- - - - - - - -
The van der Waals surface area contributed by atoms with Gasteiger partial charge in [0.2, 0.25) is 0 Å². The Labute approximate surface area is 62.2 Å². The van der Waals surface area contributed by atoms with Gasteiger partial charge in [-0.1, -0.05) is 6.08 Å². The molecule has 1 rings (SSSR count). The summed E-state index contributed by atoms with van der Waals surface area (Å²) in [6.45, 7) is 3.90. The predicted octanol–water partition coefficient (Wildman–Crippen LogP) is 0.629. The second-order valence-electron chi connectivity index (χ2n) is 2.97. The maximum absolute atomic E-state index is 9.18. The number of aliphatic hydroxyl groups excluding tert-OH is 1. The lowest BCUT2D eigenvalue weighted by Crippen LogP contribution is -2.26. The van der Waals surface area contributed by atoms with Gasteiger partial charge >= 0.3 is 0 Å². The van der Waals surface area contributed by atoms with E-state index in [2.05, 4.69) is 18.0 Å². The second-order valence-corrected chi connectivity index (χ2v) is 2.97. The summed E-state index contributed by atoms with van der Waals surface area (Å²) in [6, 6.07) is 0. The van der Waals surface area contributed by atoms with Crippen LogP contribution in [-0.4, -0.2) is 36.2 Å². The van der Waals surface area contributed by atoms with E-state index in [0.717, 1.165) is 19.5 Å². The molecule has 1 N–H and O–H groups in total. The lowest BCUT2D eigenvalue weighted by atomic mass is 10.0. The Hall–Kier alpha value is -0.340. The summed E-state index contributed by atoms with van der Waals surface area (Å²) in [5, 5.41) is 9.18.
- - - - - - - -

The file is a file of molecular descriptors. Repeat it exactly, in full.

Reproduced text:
The van der Waals surface area contributed by atoms with Gasteiger partial charge in [0.2, 0.25) is 0 Å². The Labute approximate surface area is 62.2 Å². The van der Waals surface area contributed by atoms with Gasteiger partial charge in [-0.1, -0.05) is 6.08 Å². The molecule has 1 rings (SSSR count). The summed E-state index contributed by atoms with van der Waals surface area (Å²) in [6.45, 7) is 3.90. The predicted octanol–water partition coefficient (Wildman–Crippen LogP) is 0.629. The second-order valence-electron chi connectivity index (χ2n) is 2.97. The maximum absolute atomic E-state index is 9.18. The number of aliphatic hydroxyl groups excluding tert-OH is 1. The lowest BCUT2D eigenvalue weighted by Crippen LogP contribution is -2.26. The van der Waals surface area contributed by atoms with Gasteiger partial charge >= 0.3 is 0 Å². The van der Waals surface area contributed by atoms with E-state index in [2.05, 4.69) is 18.0 Å². The second-order valence-corrected chi connectivity index (χ2v) is 2.97. The summed E-state index contributed by atoms with van der Waals surface area (Å²) in [6, 6.07) is 0. The van der Waals surface area contributed by atoms with Crippen LogP contribution in [-0.4, -0.2) is 36.2 Å². The van der Waals surface area contributed by atoms with E-state index in [0.717, 1.165) is 19.5 Å². The molecule has 1 N–H and O–H groups in total. The lowest BCUT2D eigenvalue weighted by atomic mass is 10.0. The Hall–Kier alpha value is -0.340. The summed E-state index contributed by atoms with van der Waals surface area (Å²) in [5, 5.41) is 9.18.